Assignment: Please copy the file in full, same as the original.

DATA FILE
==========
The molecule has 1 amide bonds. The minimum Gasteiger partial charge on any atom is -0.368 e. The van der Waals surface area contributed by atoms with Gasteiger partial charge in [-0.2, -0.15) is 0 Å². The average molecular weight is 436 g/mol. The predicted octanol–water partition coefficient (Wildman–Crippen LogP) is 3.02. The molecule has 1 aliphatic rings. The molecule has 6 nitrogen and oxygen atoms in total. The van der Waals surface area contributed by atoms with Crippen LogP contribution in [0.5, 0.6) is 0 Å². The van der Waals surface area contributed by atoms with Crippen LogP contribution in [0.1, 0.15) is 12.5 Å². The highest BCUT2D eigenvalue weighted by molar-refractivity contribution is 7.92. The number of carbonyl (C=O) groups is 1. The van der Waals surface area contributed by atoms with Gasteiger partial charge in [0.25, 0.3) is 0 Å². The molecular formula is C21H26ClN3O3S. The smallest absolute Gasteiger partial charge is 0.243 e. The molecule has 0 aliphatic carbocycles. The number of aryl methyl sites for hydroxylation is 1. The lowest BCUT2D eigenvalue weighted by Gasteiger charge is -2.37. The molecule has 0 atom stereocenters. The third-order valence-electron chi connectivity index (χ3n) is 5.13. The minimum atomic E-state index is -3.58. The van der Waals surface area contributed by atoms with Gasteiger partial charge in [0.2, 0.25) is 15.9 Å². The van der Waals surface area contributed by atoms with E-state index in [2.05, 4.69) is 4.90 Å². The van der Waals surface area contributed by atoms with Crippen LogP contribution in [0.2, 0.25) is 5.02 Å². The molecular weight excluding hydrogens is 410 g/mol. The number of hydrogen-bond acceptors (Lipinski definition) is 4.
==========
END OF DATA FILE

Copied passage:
The molecule has 1 amide bonds. The minimum Gasteiger partial charge on any atom is -0.368 e. The van der Waals surface area contributed by atoms with Gasteiger partial charge in [-0.2, -0.15) is 0 Å². The average molecular weight is 436 g/mol. The predicted octanol–water partition coefficient (Wildman–Crippen LogP) is 3.02. The molecule has 1 aliphatic rings. The molecule has 6 nitrogen and oxygen atoms in total. The van der Waals surface area contributed by atoms with Crippen LogP contribution in [0.5, 0.6) is 0 Å². The van der Waals surface area contributed by atoms with Crippen LogP contribution in [0.1, 0.15) is 12.5 Å². The highest BCUT2D eigenvalue weighted by molar-refractivity contribution is 7.92. The number of carbonyl (C=O) groups is 1. The van der Waals surface area contributed by atoms with Gasteiger partial charge in [0.25, 0.3) is 0 Å². The molecular formula is C21H26ClN3O3S. The smallest absolute Gasteiger partial charge is 0.243 e. The molecule has 0 aliphatic carbocycles. The number of aryl methyl sites for hydroxylation is 1. The lowest BCUT2D eigenvalue weighted by Gasteiger charge is -2.37. The molecule has 0 atom stereocenters. The third-order valence-electron chi connectivity index (χ3n) is 5.13. The minimum atomic E-state index is -3.58. The van der Waals surface area contributed by atoms with Gasteiger partial charge in [0.2, 0.25) is 15.9 Å². The van der Waals surface area contributed by atoms with E-state index in [2.05, 4.69) is 4.90 Å². The van der Waals surface area contributed by atoms with Crippen LogP contribution in [0.2, 0.25) is 5.02 Å². The molecular weight excluding hydrogens is 410 g/mol. The number of hydrogen-bond acceptors (Lipinski definition) is 4.